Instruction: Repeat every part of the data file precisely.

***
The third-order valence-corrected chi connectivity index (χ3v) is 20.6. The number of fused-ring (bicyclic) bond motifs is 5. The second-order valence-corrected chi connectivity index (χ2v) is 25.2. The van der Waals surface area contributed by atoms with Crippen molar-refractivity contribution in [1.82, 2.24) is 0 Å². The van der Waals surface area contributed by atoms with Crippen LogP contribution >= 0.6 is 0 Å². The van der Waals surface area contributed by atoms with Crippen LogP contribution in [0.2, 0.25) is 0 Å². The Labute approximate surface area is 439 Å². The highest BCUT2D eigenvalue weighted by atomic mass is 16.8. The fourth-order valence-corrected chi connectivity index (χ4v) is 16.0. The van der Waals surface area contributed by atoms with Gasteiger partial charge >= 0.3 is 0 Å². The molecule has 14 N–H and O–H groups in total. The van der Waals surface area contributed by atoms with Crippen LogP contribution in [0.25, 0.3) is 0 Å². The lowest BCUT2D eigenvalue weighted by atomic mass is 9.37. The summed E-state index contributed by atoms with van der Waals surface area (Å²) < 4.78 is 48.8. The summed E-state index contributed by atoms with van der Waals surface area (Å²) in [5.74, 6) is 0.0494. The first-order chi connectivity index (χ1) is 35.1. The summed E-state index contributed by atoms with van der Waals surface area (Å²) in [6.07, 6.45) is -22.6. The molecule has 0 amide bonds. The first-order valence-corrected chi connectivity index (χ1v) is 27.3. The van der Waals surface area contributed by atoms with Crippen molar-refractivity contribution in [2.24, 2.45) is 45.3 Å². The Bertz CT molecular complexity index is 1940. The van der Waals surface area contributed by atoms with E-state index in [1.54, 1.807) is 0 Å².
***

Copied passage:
The third-order valence-corrected chi connectivity index (χ3v) is 20.6. The number of fused-ring (bicyclic) bond motifs is 5. The second-order valence-corrected chi connectivity index (χ2v) is 25.2. The van der Waals surface area contributed by atoms with Crippen molar-refractivity contribution in [1.82, 2.24) is 0 Å². The van der Waals surface area contributed by atoms with Crippen LogP contribution >= 0.6 is 0 Å². The van der Waals surface area contributed by atoms with Crippen LogP contribution in [0.2, 0.25) is 0 Å². The Labute approximate surface area is 439 Å². The highest BCUT2D eigenvalue weighted by atomic mass is 16.8. The fourth-order valence-corrected chi connectivity index (χ4v) is 16.0. The van der Waals surface area contributed by atoms with Gasteiger partial charge >= 0.3 is 0 Å². The molecule has 14 N–H and O–H groups in total. The van der Waals surface area contributed by atoms with Crippen LogP contribution in [0.25, 0.3) is 0 Å². The lowest BCUT2D eigenvalue weighted by atomic mass is 9.37. The summed E-state index contributed by atoms with van der Waals surface area (Å²) < 4.78 is 48.8. The summed E-state index contributed by atoms with van der Waals surface area (Å²) in [5.74, 6) is 0.0494. The first-order chi connectivity index (χ1) is 35.1. The summed E-state index contributed by atoms with van der Waals surface area (Å²) in [6.07, 6.45) is -22.6. The molecule has 0 amide bonds. The first-order valence-corrected chi connectivity index (χ1v) is 27.3. The van der Waals surface area contributed by atoms with Crippen molar-refractivity contribution in [2.24, 2.45) is 45.3 Å². The Bertz CT molecular complexity index is 1940. The van der Waals surface area contributed by atoms with E-state index in [1.54, 1.807) is 0 Å².